Not Inconceivable

Amid a growing range of reproductive technologies, ethicists confront questions arising from access and application

Ethics | Autumn 2016
Harvard Medicine Magazine
By Elizabeth Cooney

Louise King shakes her head as she considers her title at the HMS Center for Bioethics: director of reproductive ethics. Who, she asks, could presume to direct such a multidimensional field?

A recent morning at Beth Israel Deaconess Medical Center offers a glimpse into one of the field’s dimensions as King, who also is an HMS assistant professor of obstetrics, gynecology, and reproductive biology at Beth Israel Deaconess, makes her way to an ethics committee discussion about a particular couple’s request. As the parents of a seriously ill child, the couple hoped for assistance in selecting an embryo that would become the best match for their child, who, barring a bone marrow transplant from a compatible donor, had a poor prognosis. In short, they wanted help conceiving a “savior sibling.”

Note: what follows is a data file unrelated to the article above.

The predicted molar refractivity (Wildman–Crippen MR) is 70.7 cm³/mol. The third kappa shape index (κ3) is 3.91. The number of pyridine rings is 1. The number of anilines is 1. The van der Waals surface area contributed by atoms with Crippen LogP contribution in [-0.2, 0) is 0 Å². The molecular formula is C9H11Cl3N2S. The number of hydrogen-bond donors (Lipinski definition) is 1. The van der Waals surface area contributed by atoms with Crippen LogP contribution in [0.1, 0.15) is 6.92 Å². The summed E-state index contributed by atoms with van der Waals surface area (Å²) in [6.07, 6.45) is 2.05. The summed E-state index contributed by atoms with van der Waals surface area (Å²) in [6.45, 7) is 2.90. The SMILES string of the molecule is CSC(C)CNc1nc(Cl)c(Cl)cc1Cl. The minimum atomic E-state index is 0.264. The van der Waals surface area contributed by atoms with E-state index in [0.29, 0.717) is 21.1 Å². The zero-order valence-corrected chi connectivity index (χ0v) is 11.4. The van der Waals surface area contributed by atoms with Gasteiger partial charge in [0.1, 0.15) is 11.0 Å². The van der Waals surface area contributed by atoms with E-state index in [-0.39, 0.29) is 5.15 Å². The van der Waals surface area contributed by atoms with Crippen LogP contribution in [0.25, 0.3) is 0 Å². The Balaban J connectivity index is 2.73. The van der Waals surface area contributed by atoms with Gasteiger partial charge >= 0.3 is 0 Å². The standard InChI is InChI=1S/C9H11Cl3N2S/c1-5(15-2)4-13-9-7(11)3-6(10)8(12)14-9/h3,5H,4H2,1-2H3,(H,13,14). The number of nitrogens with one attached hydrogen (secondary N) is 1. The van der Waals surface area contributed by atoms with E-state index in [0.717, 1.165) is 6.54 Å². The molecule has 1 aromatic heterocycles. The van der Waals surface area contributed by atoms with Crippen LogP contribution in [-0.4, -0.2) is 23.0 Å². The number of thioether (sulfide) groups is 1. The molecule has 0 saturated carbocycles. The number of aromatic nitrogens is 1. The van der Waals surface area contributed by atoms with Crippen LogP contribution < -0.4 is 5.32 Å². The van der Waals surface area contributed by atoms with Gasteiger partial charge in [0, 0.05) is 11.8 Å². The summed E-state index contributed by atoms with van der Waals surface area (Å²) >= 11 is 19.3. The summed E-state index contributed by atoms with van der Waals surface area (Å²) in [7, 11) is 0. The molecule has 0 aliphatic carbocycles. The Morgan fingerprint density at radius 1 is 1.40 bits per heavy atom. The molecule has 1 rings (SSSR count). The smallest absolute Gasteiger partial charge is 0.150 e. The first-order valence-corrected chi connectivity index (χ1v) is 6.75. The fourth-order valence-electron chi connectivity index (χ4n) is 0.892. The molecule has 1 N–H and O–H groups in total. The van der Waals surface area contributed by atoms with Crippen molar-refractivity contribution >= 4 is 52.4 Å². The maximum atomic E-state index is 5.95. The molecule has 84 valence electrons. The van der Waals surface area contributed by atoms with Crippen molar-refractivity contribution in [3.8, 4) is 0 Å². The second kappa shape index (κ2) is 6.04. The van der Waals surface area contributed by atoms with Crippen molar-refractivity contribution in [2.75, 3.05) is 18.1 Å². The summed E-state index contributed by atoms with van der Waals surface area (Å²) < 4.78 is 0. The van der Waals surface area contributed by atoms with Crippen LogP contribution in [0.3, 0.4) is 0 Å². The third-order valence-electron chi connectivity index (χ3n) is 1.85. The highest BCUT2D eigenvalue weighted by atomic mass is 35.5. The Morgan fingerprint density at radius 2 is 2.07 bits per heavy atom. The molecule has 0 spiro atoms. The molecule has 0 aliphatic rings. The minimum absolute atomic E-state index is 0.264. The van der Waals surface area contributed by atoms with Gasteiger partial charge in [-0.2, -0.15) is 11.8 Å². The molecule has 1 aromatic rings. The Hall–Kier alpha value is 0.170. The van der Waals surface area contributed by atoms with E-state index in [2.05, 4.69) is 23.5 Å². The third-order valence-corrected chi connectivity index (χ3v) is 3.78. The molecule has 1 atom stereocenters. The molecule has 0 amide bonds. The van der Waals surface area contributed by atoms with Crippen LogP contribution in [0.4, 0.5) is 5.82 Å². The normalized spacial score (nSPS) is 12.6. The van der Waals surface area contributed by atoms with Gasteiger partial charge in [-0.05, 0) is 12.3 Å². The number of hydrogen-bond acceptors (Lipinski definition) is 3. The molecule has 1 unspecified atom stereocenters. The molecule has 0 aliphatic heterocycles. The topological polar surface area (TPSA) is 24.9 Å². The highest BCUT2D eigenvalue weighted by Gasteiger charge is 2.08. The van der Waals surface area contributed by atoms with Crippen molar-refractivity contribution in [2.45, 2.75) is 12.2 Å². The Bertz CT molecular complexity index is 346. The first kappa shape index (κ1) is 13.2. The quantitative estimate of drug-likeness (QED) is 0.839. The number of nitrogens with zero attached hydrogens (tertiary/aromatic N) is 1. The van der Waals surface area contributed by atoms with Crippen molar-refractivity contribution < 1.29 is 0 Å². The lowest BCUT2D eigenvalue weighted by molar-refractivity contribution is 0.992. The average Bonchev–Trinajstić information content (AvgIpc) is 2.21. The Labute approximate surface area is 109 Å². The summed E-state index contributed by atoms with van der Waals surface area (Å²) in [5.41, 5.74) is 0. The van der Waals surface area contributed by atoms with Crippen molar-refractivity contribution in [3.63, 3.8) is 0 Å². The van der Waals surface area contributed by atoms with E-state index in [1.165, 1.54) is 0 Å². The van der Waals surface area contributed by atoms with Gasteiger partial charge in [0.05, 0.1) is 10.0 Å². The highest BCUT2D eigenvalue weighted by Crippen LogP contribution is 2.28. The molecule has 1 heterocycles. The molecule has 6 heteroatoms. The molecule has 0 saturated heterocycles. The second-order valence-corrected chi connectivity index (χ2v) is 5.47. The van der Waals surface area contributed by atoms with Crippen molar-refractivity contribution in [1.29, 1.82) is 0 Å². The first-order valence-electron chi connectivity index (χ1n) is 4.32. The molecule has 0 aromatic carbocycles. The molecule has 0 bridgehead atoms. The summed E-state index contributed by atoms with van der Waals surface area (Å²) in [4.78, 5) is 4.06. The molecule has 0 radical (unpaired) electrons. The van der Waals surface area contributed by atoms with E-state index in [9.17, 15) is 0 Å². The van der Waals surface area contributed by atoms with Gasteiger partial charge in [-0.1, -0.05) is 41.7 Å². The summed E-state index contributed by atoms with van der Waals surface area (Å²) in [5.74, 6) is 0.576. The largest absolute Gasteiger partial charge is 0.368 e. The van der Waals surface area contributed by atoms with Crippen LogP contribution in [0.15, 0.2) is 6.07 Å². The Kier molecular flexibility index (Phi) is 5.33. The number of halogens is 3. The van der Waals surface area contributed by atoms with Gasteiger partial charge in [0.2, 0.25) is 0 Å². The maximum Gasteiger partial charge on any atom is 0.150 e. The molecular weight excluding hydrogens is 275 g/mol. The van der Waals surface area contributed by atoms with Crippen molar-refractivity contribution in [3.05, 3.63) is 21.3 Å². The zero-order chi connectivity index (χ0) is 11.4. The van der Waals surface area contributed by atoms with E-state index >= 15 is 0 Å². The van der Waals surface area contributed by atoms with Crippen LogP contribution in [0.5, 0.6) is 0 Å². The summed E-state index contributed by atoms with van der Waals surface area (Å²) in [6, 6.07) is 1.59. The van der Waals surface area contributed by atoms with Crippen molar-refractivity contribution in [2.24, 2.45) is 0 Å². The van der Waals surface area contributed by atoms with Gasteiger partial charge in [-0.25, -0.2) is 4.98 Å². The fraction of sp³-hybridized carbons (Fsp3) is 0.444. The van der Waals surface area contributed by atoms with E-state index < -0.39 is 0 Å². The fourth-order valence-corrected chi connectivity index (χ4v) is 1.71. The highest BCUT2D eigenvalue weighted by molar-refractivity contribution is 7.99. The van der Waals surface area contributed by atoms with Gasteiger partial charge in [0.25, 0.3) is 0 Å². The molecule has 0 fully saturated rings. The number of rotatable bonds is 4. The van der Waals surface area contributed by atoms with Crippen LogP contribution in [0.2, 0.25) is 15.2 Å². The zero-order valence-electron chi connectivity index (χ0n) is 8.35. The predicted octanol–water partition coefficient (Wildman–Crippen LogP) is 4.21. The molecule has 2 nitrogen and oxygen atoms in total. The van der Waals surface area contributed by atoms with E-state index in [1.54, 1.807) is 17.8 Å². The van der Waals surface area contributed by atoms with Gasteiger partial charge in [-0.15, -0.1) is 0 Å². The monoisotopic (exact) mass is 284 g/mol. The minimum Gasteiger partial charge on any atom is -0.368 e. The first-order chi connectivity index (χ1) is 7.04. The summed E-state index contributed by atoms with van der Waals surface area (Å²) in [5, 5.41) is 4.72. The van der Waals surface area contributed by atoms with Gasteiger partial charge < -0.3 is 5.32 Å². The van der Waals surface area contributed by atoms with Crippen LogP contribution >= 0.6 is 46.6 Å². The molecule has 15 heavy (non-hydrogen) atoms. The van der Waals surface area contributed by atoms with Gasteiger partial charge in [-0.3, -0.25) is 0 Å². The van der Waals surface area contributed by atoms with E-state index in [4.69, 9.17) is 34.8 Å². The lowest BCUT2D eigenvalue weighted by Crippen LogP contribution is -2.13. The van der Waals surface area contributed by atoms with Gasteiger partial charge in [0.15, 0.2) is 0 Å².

The technology that could help them is one of several collectively referred to as assisted reproductive technologies, ART for short. And while ART can make babies, it cannot say who should have them. 

Neither can ethics committees, which helps explain King’s wonderment at all that her title represents. Bioethicists and clinicians like King and her colleagues see themselves as educators, explaining the medical consequences of certain decisions and providing a prism through which these learners and teachers try to refract the future.

Read the full article at Harvard Medicine Magazine